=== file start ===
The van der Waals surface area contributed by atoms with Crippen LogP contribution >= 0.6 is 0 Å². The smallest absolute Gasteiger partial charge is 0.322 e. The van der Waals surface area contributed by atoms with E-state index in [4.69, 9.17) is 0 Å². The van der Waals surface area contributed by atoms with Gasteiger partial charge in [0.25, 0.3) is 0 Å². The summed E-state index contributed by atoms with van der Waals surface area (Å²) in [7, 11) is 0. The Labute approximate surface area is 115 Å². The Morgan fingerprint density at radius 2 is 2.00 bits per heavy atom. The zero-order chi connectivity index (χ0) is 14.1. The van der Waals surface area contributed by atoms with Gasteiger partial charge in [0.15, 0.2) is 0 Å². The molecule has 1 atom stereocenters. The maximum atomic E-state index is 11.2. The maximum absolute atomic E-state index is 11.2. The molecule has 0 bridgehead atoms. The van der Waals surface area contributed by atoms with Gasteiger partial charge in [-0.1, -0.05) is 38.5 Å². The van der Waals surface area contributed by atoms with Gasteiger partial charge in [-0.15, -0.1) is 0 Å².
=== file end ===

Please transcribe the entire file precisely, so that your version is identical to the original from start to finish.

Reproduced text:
The van der Waals surface area contributed by atoms with Crippen LogP contribution >= 0.6 is 0 Å². The smallest absolute Gasteiger partial charge is 0.322 e. The van der Waals surface area contributed by atoms with E-state index in [4.69, 9.17) is 0 Å². The van der Waals surface area contributed by atoms with Gasteiger partial charge in [0.25, 0.3) is 0 Å². The summed E-state index contributed by atoms with van der Waals surface area (Å²) in [7, 11) is 0. The Labute approximate surface area is 115 Å². The Morgan fingerprint density at radius 2 is 2.00 bits per heavy atom. The zero-order chi connectivity index (χ0) is 14.1. The van der Waals surface area contributed by atoms with Gasteiger partial charge in [0.15, 0.2) is 0 Å². The molecule has 1 atom stereocenters. The maximum atomic E-state index is 11.2. The maximum absolute atomic E-state index is 11.2. The molecule has 0 bridgehead atoms. The van der Waals surface area contributed by atoms with Gasteiger partial charge in [-0.1, -0.05) is 38.5 Å². The van der Waals surface area contributed by atoms with Gasteiger partial charge in [-0.15, -0.1) is 0 Å².